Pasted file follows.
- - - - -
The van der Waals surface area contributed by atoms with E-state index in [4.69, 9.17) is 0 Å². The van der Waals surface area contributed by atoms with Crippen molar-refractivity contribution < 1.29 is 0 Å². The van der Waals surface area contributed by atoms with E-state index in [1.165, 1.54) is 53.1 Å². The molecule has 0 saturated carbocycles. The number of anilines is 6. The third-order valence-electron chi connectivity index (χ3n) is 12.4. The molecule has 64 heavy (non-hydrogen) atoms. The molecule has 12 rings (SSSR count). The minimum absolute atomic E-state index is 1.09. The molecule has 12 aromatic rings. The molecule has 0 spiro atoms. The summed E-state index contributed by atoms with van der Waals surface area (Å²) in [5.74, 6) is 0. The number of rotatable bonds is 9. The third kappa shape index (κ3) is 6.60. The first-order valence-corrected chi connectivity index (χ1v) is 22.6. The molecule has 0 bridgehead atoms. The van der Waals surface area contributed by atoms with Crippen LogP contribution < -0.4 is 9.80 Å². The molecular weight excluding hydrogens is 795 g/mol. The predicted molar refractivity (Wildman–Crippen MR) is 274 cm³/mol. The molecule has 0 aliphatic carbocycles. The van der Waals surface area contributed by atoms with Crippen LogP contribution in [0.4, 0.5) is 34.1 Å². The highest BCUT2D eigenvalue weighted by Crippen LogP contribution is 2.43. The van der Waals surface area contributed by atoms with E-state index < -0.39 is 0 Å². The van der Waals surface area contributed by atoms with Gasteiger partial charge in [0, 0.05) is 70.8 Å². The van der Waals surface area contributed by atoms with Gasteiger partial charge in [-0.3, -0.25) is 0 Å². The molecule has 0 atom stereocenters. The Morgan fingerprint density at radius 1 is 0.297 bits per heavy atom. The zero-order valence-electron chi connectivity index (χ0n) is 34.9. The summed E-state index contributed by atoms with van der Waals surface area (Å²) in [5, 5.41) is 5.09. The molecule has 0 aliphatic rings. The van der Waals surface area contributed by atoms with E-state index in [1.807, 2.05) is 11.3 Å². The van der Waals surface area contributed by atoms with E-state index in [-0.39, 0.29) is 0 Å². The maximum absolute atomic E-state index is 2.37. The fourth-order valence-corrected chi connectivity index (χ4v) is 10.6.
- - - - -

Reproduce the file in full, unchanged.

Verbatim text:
The van der Waals surface area contributed by atoms with E-state index in [4.69, 9.17) is 0 Å². The van der Waals surface area contributed by atoms with Crippen molar-refractivity contribution < 1.29 is 0 Å². The van der Waals surface area contributed by atoms with E-state index in [1.165, 1.54) is 53.1 Å². The molecule has 0 saturated carbocycles. The number of anilines is 6. The third-order valence-electron chi connectivity index (χ3n) is 12.4. The molecule has 64 heavy (non-hydrogen) atoms. The molecule has 12 rings (SSSR count). The minimum absolute atomic E-state index is 1.09. The molecule has 12 aromatic rings. The molecule has 0 spiro atoms. The summed E-state index contributed by atoms with van der Waals surface area (Å²) in [5.74, 6) is 0. The number of rotatable bonds is 9. The third kappa shape index (κ3) is 6.60. The first-order valence-corrected chi connectivity index (χ1v) is 22.6. The molecule has 0 bridgehead atoms. The van der Waals surface area contributed by atoms with Crippen LogP contribution < -0.4 is 9.80 Å². The molecular weight excluding hydrogens is 795 g/mol. The predicted molar refractivity (Wildman–Crippen MR) is 274 cm³/mol. The molecule has 0 aliphatic carbocycles. The van der Waals surface area contributed by atoms with Crippen LogP contribution in [0.4, 0.5) is 34.1 Å². The highest BCUT2D eigenvalue weighted by Crippen LogP contribution is 2.43. The van der Waals surface area contributed by atoms with E-state index < -0.39 is 0 Å². The van der Waals surface area contributed by atoms with Gasteiger partial charge in [0, 0.05) is 70.8 Å². The van der Waals surface area contributed by atoms with Gasteiger partial charge in [-0.3, -0.25) is 0 Å². The molecule has 0 atom stereocenters. The Morgan fingerprint density at radius 1 is 0.297 bits per heavy atom. The zero-order valence-electron chi connectivity index (χ0n) is 34.9. The summed E-state index contributed by atoms with van der Waals surface area (Å²) in [5, 5.41) is 5.09. The molecule has 0 aliphatic rings. The van der Waals surface area contributed by atoms with E-state index in [1.807, 2.05) is 11.3 Å². The van der Waals surface area contributed by atoms with E-state index in [-0.39, 0.29) is 0 Å². The maximum absolute atomic E-state index is 2.37. The fourth-order valence-corrected chi connectivity index (χ4v) is 10.6.